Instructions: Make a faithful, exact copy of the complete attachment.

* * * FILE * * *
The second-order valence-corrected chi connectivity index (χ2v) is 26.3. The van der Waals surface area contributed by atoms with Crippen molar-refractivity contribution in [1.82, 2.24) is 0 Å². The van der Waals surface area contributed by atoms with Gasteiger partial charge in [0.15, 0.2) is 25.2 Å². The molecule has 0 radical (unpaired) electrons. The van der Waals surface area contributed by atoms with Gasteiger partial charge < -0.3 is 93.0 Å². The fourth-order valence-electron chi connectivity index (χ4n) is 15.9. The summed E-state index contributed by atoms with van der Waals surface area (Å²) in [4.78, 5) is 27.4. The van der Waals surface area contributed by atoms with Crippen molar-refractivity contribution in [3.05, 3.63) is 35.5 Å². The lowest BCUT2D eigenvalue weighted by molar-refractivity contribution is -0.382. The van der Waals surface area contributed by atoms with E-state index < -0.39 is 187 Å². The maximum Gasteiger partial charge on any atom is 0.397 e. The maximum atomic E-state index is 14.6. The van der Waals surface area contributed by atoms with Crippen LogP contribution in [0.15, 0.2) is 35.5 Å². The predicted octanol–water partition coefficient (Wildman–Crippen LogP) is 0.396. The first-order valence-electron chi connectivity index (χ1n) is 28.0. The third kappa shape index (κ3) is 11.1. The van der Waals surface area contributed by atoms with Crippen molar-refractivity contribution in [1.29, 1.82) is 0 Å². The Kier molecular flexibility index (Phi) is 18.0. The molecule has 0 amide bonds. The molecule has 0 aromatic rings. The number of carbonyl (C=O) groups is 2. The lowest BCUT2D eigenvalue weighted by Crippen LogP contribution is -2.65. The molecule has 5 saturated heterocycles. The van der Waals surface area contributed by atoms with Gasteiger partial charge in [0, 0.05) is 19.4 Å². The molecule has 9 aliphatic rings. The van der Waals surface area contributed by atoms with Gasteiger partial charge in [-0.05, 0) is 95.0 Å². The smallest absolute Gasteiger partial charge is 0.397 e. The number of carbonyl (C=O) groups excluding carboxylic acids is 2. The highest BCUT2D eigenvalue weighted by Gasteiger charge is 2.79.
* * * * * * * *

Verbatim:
The second-order valence-corrected chi connectivity index (χ2v) is 26.3. The van der Waals surface area contributed by atoms with Crippen molar-refractivity contribution in [1.82, 2.24) is 0 Å². The van der Waals surface area contributed by atoms with Gasteiger partial charge in [0.15, 0.2) is 25.2 Å². The molecule has 0 radical (unpaired) electrons. The van der Waals surface area contributed by atoms with Gasteiger partial charge < -0.3 is 93.0 Å². The fourth-order valence-electron chi connectivity index (χ4n) is 15.9. The summed E-state index contributed by atoms with van der Waals surface area (Å²) in [4.78, 5) is 27.4. The van der Waals surface area contributed by atoms with Crippen molar-refractivity contribution in [3.05, 3.63) is 35.5 Å². The lowest BCUT2D eigenvalue weighted by molar-refractivity contribution is -0.382. The van der Waals surface area contributed by atoms with E-state index < -0.39 is 187 Å². The maximum Gasteiger partial charge on any atom is 0.397 e. The maximum atomic E-state index is 14.6. The van der Waals surface area contributed by atoms with Crippen LogP contribution in [0.15, 0.2) is 35.5 Å². The predicted octanol–water partition coefficient (Wildman–Crippen LogP) is 0.396. The first-order valence-electron chi connectivity index (χ1n) is 28.0. The third kappa shape index (κ3) is 11.1. The van der Waals surface area contributed by atoms with Crippen molar-refractivity contribution in [1.29, 1.82) is 0 Å². The Kier molecular flexibility index (Phi) is 18.0. The molecule has 0 amide bonds. The molecule has 0 aromatic rings. The number of carbonyl (C=O) groups is 2. The lowest BCUT2D eigenvalue weighted by Crippen LogP contribution is -2.65. The molecule has 5 saturated heterocycles. The van der Waals surface area contributed by atoms with Gasteiger partial charge in [0, 0.05) is 19.4 Å². The molecule has 9 aliphatic rings. The van der Waals surface area contributed by atoms with Gasteiger partial charge in [-0.05, 0) is 95.0 Å². The smallest absolute Gasteiger partial charge is 0.397 e. The number of carbonyl (C=O) groups excluding carboxylic acids is 2. The highest BCUT2D eigenvalue weighted by Gasteiger charge is 2.79.